· RESURRECTION PARAPHRASED. On the morning of the first day of the week, Jesus rises from the dead; a great earthquake happens about the time of his resurrection; and an Angel appears, who rolls away the stone that closed the mouth of the sepulchre, sits upon it, and strikes the keepers with great fear; thus causing them to remove to such a distance, as to remain unnoticed by the women, and others hereafter. (Matt. xxviii. 2. 4.) After his resurrection, many bodies of the saints arise from their graves, and are seen by many, in Jerusalem. (Matt. xxvii. 52, 53.) Mary Magdalene, Mary, the mother of James, Salome, Joanna, and other women, (Mark, xvi. 1; Luke, xxix. 1; John, xx. 1,) go very early to the sepulehre, intending to embalm the body of Jesus, (having bought spices the preceding evening for that purpose.) On their way they consult about removing the stone from the door of the sepulchre. Perceiving it already taken away, they enter into the sepulchre, yet finding not the body of the Lord Jesus, (Mark, xvi. 3. 5; Lukc, xxiv. 2, 3; John, xx. 1, Mary Magdalene hastily returning to Jerusalem, relates to Peter and John that they had taken the Lord out of the sepulchre. (John, xx. 2.) The other women remaining in the sepulchre, two Angels appear unto them, and one of them requests the women to inform the disciples, and Peter in particular, that Jesus was risen, &c.; (Matt. xxviii. 5. 7; Mark; xvi. 4. 7; Luke, xxiv. 4. 8;) the women return from the sepulchre, relate these things to the Apostles, and are discredited. (Matt. xxviii. 8; Mark, xvi. 8; Luke, xxiv. 8. 11.) Peter and John having heard Mary Magdalene's report of his having been taken away, and the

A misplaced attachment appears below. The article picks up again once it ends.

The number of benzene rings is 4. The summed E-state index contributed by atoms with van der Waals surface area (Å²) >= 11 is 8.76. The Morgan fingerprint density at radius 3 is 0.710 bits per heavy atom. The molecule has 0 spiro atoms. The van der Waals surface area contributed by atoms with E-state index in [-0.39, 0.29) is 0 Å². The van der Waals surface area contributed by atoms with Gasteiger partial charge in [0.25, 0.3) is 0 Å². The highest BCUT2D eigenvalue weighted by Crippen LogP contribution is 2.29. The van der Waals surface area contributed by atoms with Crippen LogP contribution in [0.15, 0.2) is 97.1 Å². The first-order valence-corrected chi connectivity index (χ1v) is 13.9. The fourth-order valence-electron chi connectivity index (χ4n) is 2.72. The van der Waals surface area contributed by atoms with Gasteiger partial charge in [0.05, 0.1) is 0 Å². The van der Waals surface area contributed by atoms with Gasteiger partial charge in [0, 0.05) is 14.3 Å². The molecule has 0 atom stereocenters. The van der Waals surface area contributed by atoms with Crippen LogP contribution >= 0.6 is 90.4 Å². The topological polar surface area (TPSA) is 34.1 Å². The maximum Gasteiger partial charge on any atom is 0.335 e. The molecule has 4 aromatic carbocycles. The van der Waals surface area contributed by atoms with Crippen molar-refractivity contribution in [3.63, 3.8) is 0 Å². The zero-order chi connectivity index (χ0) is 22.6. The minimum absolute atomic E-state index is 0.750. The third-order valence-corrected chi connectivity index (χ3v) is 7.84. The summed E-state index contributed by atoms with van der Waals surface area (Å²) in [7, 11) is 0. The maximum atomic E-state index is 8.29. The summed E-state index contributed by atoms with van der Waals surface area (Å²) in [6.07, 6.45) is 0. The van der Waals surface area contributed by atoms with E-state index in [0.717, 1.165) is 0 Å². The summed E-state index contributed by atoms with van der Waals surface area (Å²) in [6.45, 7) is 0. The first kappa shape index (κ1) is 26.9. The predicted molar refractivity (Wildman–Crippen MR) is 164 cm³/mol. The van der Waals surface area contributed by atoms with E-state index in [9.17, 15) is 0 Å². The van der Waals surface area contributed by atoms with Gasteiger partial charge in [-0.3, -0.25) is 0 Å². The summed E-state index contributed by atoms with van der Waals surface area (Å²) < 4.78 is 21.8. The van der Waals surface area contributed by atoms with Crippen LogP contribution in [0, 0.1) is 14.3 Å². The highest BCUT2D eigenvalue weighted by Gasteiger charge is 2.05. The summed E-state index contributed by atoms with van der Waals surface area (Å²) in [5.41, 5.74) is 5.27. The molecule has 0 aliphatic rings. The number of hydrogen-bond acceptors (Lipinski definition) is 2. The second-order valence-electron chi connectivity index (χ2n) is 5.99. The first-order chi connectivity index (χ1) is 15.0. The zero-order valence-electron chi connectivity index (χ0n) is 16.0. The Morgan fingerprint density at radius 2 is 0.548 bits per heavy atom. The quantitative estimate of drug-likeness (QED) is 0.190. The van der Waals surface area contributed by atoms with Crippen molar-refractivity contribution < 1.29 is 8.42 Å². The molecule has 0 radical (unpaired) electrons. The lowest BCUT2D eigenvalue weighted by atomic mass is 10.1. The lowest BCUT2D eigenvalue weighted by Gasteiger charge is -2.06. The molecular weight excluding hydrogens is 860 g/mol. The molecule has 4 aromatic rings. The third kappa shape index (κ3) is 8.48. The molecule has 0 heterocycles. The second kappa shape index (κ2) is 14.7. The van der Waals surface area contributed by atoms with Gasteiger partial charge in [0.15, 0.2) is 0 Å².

cular, then to inform the one and one of the